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To prove:

$$\begin{align} \sin({\arccos{x}})&=\sqrt{1-x^2}\\ \cos{\arcsin{x}}&=\sqrt{1-x^2}\\ \sin{\arctan{x}}&=\frac{x}{\sqrt{1+x^2}}\\ \cos{\arctan{x}}&=\frac{1}{\sqrt{1+x^2}}\\ \tan{\arcsin{x}}&=\frac{x}{\sqrt{1-x^2}}\\ \tan{\arccos{x}}&=\frac{\sqrt{1-x^2}}{x}\\ \cot{\arcsin{x}}&=\frac{\sqrt{1-x^2}}{x}\\ \cot{\arccos{x}}&=\frac{x}{\sqrt{1-x^2}} \end{align}$$

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Draw right angled Triangles – lab bhattacharjee Jun 21 '13 at 18:55
I got speak my mind about the above tip: to me it's worthless. Drawings might be helpful to help one think, but I don't count them as proof and neither do the people who mark exams. – Git Gud Jun 21 '13 at 19:25
@GitGud: Why shouldn't drawings count as proof? As long as you remember that the proof only works for angles smaller than $90^\circ$, they're perfectly good arguments. – Javier Jun 21 '13 at 21:09
@JavierBadia I draw the line for what counts as a proof way before drawings are reached. Nothing but a formal proof is an actual proof so any given person will be satified with what he/she will be satisfied with. Drawigns mean nothing to me and I'm sure you've encountered multiple examples where drawings are misleading. Furthermore, they often don't count as proof for people marking exams and anyone who asks this question is at a level that he should be worried about how to deal with the details. Finally, personally, I hate visual mathematics. – Git Gud Jun 21 '13 at 21:14
up vote 7 down vote accepted

I'll be ignoring domains and possible roots of negative numbers. (If you let $\mbox{$x\in \textbf{]}0,\pi/2[$}$ everything works fine).

Given $f\circ g$, the trick is too relate $f$ with $g^{-1}$.

I did some. You should be able to handle the remaining ones.

$\bullet \sin (\arccos (x))=\sqrt {1-(\cos (\arccos (x) ))^2}=\sqrt {1-x^2}$

$\bullet \sin (\arctan (x))=\dfrac{\tan (\arctan (x))}{\sqrt {1+(\tan (\arctan (x)))^2}}=\dfrac{x}{\sqrt {1+x^2}}$

For this one I used $$\begin{align}(\cos(x))^2+(\sin (x))^2=1 &\implies 1+(\tan(x))^2=(\sec(x))^2\\ &\implies 1+(\tan (x))^2=\dfrac{1}{1-(\sin (x))^2}\\ &\implies 1-(\sin(x))^2=\dfrac{1}{1+(\tan(x))^2}\\ &\implies \sin (x)=\dfrac{\tan(x)}{\sqrt{1+(\tan(x))^2}}\end{align}$$

$\bullet \tan (\arcsin (x))=\dfrac{\sin (\arcsin (x))}{\sqrt{1-(\sin(\arcsin (x)))^2}}=\dfrac{x}{\sqrt{1-x^2}}$

For this one I used $$\begin{align}(\cos(x))^2+(\sin (x))^2=1 &\implies 1+(\tan(x))^2=(\sec(x))^2\\ &\implies 1+(\tan (x))^2=\dfrac{1}{1-(\sin (x))^2}\\ &\implies \tan(x)=\dfrac{\sin(x)}{\sqrt{1-(\sin(x))^2}}\end{align}$$

$\bullet \cot (\arcsin(x))=\dfrac{\sqrt{1-(\sin (\arcsin(x)))^2}}{\sin (\arcsin(x))}=\dfrac{\sqrt{1-x^2}}{x}$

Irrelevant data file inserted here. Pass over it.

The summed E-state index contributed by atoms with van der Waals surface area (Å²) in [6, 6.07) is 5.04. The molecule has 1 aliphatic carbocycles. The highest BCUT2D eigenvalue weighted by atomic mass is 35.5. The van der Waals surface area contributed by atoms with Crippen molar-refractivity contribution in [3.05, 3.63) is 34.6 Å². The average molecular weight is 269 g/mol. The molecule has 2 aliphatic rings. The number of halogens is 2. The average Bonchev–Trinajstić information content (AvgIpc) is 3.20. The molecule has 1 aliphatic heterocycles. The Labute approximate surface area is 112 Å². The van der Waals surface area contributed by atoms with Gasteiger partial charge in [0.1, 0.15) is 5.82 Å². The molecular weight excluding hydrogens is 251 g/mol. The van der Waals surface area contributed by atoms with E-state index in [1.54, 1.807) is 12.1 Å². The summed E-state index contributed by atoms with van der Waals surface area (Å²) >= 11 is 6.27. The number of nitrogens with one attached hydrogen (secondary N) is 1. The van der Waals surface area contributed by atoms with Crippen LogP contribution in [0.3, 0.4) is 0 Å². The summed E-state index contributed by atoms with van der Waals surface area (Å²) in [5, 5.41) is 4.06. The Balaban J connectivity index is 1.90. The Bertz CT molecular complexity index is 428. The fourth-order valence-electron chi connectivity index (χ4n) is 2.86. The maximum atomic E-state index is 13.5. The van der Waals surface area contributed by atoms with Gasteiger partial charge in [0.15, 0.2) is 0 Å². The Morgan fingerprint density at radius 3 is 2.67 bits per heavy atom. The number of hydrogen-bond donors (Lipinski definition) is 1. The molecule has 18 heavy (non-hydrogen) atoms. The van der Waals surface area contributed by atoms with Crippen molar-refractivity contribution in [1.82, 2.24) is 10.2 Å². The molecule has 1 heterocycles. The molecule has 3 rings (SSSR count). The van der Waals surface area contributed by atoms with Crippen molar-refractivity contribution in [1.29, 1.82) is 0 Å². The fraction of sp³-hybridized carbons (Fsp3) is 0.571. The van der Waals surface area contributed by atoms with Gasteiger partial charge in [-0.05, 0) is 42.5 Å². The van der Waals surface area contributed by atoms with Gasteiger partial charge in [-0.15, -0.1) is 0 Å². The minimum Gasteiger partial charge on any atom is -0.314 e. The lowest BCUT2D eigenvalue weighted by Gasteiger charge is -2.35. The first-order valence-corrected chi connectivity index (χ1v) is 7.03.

For this one I used $$\begin{align}(\cos(x))^2+(\sin (x))^2=1 &\implies (\cot (x))^2+1=(\csc(x))^2\\ &\implies (\cot (x))^2=\dfrac{1-(\sin(x))^2}{(\sin(x))^2}\\ &\implies \cot(x)=\dfrac{\sqrt{1-(\sin(x))^2}}{\sin (x)}\end{align}$$

$\bullet \cot (\arccos(x))=\dfrac{\cos (\arccos(x))}{\sqrt{1-(\cos (\arccos(x)))^2}}=\dfrac{x}{\sqrt{1-x^2}}$.

For this one I used $$\begin{align}(\cos(x))^2+(\sin (x))^2=1 &\implies (\cot (x))^2+1=(\csc(x))^2\\ &\implies (\cot (x))^2=\dfrac{1-(\sin(x))^2}{(\sin(x))^2}\\ &\implies (\cot(x))^2=\dfrac{(\cos(x))^2}{1-(\cos(x))^2}\\ &\implies \cot(x)=\dfrac{\cos(x)}{\sqrt{1-(\cos(x))^2}}\end{align}$$

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Could you prove $\cot(x)$ in terms of $\cos(x)$ only ? Is it possible to get $\cot(x)$ in terms of $x$ only ? Thanks. – Nicolas Lykke Iversen Nov 24 '13 at 10:55
@NicolasLykkeIversen Done. Yes, it is always possible on account of the very definition of $\cot\color{grey}{=\dfrac{\cos}{\sin}}$. The definition itself gives a much quicker derivation of $\cot(x)=\dfrac{\cos(x)}{\sqrt{1-(\cos(x))^2}}$ than what I did on the answer. I chose to do it the way I did on the answer to keep a certain homogeneity between the derivation of the identities. – Git Gud Nov 24 '13 at 11:10

Here is astart

$$ \sin({\arccos{x}})= \sqrt{1-\cos(\arccos(x))^2}=\sqrt{1-x^2}, $$

since $\cos(\arccos(x))=x.$ You need to use some trig. identities.

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I agree with the comment about right angled triangles. For example, by definition, $\arccos(x)$ is the angle $\theta$ in a right triangle with hypotenuse $1$ occurring adjacent to a leg of length $x$, and by the Pythagorean theorem and the definition of sine, the sine of such an angle is $\sqrt{1-x^2}/1$ (draw the picture). The others can be shown similarly.

I think this is perfectly rigorous (and can be extended by symmetry or differentiation arguments to the whole domain of the arccosine function) -- it's just a matter of what you take as the starting definition of the trig functions.

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@coutinghaus The problem is that geometric definitions are untreatable. You gotta go from the plane, to the plane with the axis, define angle, define triangle, etc..., then extend the functions by periodicity. I don't really know how to do it, maybe I'm wrong, but it seems very problematic to me. – Git Gud Jun 21 '13 at 19:38
I believe that the proof by user29743 is the best one. Using this method one can derive several identities involving trig and inverse trig functions which may be useful for integration for example. – Idris Mar 26 '15 at 23:42

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